Welcome to the Public and Regulatory Law Group Alert: July 2012.
In this month's edition:
In Uddin v General Medical Council, the Court warned that in future, in considering issues of dishonesty, the GMC must apply the Ghosh test with caution. Summary >
In Waghorn v Care Quality Commission, the Court considered the proper interpretation of s.11(1) of the Care Standards Act. Summary >
New guidance has been issued by a number of regulators including; the General Chiropractic Council (Student Fitness to Practise) , the General Medical Council (Protecting children and young people: the responsibility of all doctors) and the Health and Care Professions Council (Standards of Proficiency – Social Workers in England).
The following reports have been published: (1) The Care Quality Commission's report into the investigation of University Hospitals Morecambe Bay NHS Foundation Trust and (2) The Financial Reporting Council has published the Professional Oversight Board's report to the Secretary of State for Business, Innovation and Skills on its oversight of the regulation of the audit, accountancy and actuarial professions.
Uddin v General Medical Council
Queen's Bench Division (Administrative Court) 23 July 2012 (unreported)
The court stated obiter that in considering issues of dishonesty in fitness to practise cases, the General Medical Council had to take care in applying the Ghosh test of dishonesty, which was devised in a criminal law context, as it was clear that the standard of proof, in the context of fitness to practise cases, was the civil and not the criminal standard.
The appellant GP (U) appealed against the decision of a GMC fitness to practise panel which found her guilty of misconduct and erased her name from the medical register.
U and her husband, through a company they owned, had purchased a care home. The employees of the care home including the manager (H) were transferred to the company. H resigned and an employment tribunal found that she had been unfairly dismissed. U referred H under the Protection of Vulnerable Adults (POVA) scheme and H was placed on a list barring H from working with vulnerable adults, although that decision was later reversed. H referred U to the GMC.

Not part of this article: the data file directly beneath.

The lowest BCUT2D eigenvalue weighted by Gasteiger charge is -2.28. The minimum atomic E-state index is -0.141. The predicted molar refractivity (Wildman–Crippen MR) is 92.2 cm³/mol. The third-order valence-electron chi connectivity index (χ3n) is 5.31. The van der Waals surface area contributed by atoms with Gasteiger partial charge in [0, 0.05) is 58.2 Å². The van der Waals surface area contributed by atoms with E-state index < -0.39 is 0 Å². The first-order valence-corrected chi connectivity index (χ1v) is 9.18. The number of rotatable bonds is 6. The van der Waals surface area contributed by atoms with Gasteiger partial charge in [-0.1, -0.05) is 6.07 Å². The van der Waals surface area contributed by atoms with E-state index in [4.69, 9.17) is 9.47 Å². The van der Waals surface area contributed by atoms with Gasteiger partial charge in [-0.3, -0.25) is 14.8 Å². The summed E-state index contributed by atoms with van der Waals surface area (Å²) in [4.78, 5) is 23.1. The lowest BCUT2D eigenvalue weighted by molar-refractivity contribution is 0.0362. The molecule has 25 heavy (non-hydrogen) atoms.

After applying the Ghosh test of dishonesty the panel made five findings of dishonesty. It found that U's conduct in referring H to POVA was misleading and irresponsible, that the witness statements submitted by U had been falsified and that she should have ensured that the material sent to POVA, to substantiate the referral, was accurate. The panel found that her fitness to practise was impaired, that she was guilty of misconduct and that her behaviour would damage the public trust in the profession and bring it into disrepute. The panel concluded that erasure from the register was the only appropriate sanction. U challenged the panel’s findings on dishonesty.
The High Court held that the panel’s findings of dishonesty were flawed and could not stand, and stated that the matter should be submitted to a fresh panel for reconsideration, as had been the case in Bhatt v General Medical Council EWHC 783 (Admin) and Southall v General Medical Council EWCA Civ 407, 2 F.L.R. 1550.
Of particular note however was the Court's warning that in future, in considering issues of dishonesty, the GMC must apply the Ghosh test with caution as the standard of proof for fitness to practise cases is civil rather than criminal. The key question is whether the conduct took place and whether it was known that it was false or that it was innocent or negligent.
Waghorn v Care Quality Commission
2012 EWHC 1816 (Admin)
Consideration of the correct definition of "carries on or manages" in s.11 (1) of the Care Standards Act 2000, in relation to an independent hospital